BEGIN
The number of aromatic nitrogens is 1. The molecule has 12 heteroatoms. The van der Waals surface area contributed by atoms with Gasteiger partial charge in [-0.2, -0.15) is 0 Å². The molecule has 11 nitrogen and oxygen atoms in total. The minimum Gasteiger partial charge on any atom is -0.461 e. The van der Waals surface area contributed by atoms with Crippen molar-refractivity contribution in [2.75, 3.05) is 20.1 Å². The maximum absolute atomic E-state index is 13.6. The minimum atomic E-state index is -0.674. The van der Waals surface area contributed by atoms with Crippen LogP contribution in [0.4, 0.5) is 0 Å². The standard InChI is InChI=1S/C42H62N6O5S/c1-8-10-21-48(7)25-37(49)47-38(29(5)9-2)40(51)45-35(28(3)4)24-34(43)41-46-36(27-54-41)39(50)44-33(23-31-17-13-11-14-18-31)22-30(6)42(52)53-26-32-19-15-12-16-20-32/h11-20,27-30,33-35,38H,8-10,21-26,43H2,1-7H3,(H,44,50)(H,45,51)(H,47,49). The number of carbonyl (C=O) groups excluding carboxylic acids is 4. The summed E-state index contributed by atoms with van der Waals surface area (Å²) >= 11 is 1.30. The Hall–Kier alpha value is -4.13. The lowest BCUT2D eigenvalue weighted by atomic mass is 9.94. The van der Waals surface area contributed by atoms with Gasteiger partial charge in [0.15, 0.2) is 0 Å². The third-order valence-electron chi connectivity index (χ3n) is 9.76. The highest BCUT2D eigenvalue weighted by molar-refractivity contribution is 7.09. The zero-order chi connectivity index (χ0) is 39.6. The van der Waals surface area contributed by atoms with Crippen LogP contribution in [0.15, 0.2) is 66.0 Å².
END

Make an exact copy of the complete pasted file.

The number of aromatic nitrogens is 1. The molecule has 12 heteroatoms. The van der Waals surface area contributed by atoms with Gasteiger partial charge in [-0.2, -0.15) is 0 Å². The molecule has 11 nitrogen and oxygen atoms in total. The minimum Gasteiger partial charge on any atom is -0.461 e. The van der Waals surface area contributed by atoms with Crippen molar-refractivity contribution in [2.75, 3.05) is 20.1 Å². The maximum absolute atomic E-state index is 13.6. The minimum atomic E-state index is -0.674. The van der Waals surface area contributed by atoms with Crippen LogP contribution in [0.4, 0.5) is 0 Å². The standard InChI is InChI=1S/C42H62N6O5S/c1-8-10-21-48(7)25-37(49)47-38(29(5)9-2)40(51)45-35(28(3)4)24-34(43)41-46-36(27-54-41)39(50)44-33(23-31-17-13-11-14-18-31)22-30(6)42(52)53-26-32-19-15-12-16-20-32/h11-20,27-30,33-35,38H,8-10,21-26,43H2,1-7H3,(H,44,50)(H,45,51)(H,47,49). The number of carbonyl (C=O) groups excluding carboxylic acids is 4. The summed E-state index contributed by atoms with van der Waals surface area (Å²) >= 11 is 1.30. The Hall–Kier alpha value is -4.13. The lowest BCUT2D eigenvalue weighted by atomic mass is 9.94. The van der Waals surface area contributed by atoms with Gasteiger partial charge in [0.15, 0.2) is 0 Å². The third-order valence-electron chi connectivity index (χ3n) is 9.76. The highest BCUT2D eigenvalue weighted by molar-refractivity contribution is 7.09. The zero-order chi connectivity index (χ0) is 39.6. The van der Waals surface area contributed by atoms with Crippen LogP contribution in [0.15, 0.2) is 66.0 Å².